‘Zero Trust’ is a significant departure from traditional network security which followed the “trust but verify” method. The traditional approach automatically trusted users and endpoints within the organization’s perimeter, putting the organization at risk. ‘Zero Trust’ is applied to humans as well as machines.
As Tata Communications’ Amitabh Sarkar, Vice President & Head of Asia Pacific and Japan – Enterprise puts it: “Digital Trust” programmes will be one of the highest priorities of business leaders in Asia Pacific. Enterprise businesses must continue to build trust across their digital ecosystems.” What this means is maintaining the integrity and security of all transactions and data, being transparent about data privacy, and complying with regulations.
‘Zero Trust’ is a top cyber security priority for firms in the Asia Pacific over the next 12 – 18 months, with IT leaders considering it a vital aspect of their security strategies, according to a survey by BeyondTrust and iTNews Asia.
However, implementing Zero Trust remains a challenge in the face of constantly evolving threats, lack of security skills and stringent data privacy requirements. Further, managing and reducing risk will become even more complicated with remote working and the adoption of 5G and IoT.
This evolving landscape requires businesses to deploy an average of over 45 cybersecurity-related tools, increasing the complexity of their security and reducing its effectiveness. In July, a TCS survey said that only 16 percent of chief risk officers (CROs) and chief information security officers (CISOs) ranked digital ecosystems as a concern when assessing expected cyber targets.
Only 14 percent listed the risks from such ecosystems as the top priority arising out of board-level discussions. This attitude reflects where companies are in their zero trust journey.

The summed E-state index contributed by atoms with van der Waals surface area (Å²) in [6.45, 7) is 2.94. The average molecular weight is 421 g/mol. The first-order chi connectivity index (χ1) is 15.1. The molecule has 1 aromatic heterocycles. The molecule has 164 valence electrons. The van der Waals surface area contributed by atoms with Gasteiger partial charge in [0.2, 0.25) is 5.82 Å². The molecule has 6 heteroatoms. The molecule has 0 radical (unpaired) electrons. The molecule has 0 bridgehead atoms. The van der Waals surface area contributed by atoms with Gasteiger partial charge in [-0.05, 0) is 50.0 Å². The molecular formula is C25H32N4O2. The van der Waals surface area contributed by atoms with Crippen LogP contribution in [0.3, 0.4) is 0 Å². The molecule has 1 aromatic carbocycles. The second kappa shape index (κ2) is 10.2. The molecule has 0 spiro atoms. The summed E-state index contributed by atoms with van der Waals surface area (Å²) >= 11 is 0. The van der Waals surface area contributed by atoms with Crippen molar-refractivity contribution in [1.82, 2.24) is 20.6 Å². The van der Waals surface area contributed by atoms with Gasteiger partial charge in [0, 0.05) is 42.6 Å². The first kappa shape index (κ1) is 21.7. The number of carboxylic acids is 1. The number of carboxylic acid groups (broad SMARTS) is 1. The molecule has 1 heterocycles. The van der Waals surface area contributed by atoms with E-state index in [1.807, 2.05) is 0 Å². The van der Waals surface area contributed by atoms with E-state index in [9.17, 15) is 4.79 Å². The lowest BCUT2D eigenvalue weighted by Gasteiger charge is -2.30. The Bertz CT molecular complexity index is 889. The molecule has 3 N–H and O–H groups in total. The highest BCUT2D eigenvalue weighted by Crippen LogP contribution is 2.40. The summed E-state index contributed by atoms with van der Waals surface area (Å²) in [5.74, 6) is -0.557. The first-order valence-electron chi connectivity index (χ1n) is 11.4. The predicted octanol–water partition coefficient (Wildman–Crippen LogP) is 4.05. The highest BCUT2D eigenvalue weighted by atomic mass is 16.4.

Finally, as Zero Trust is expected to move beyond being a buzzword, it also opens up implementation challenges, as companies need to have all the links in their business chain secured.
- Cloud’s security issues
The shift from traditional client/server to ‘service-based’ models has transformed the computing landscape. However, cloud computing has also created new security vulnerabilities, including security issues whose full impacts are still emerging. According to a report from the Cloud Security Alliance released in February, outlined a dozen key threats:
- Data breaches
- Weak identity, credential and access management
- Insecure interfaces and APIs
- System and application vulnerability
- Account hijacking
- Malicious insiders
- Advanced persistent threats
- Data loss
- Insufficient due diligence
- Abuse and nefarious use of cloud services
- Denial of service
- Shared technology issues
- No chat show host again
When mapping out priorities between now and 2025, CISOs rank governance, strategy, and talent acquisition highly. Ranking highest is the prioritization of the security posture of the company and defining the controls and standards. Ranked second is establishing a more robust cybersecurity strategy, followed by investing in security talent acquisition and development.
A report from Frost & Sullivan and (ISC)2 pointed out that the global cybersecurity workforce fell short by 1.5 million unfilled positions in 2020.
In 2023, to address the security talent shortage, organizations have adopted automated security tools, which offer cost efficiencies. However, managing these tools requires specialized skills. While automation may solve the current security skills gap, it may create another one—by requiring a level of specialization that many security workers don’t currently have.
CIOs need a partner who can help them manage risks, simplify operational complexity, and ensure all customer data and interactions are secure and handled with trust. Organizations in the Asia Pacific will invest more in cybersecurity as cyber threats continue to rise. Supply chains and governments were the core targets of bad actors this year, so cybersecurity will continue to be a key focus for all organizations in 2023.
As organizations continue their digital transformation, new cyber risk concerns have emerged. Protecting this needs to be the priority for leaders looking to help their organizations adapt to these changes while continuing to innovate.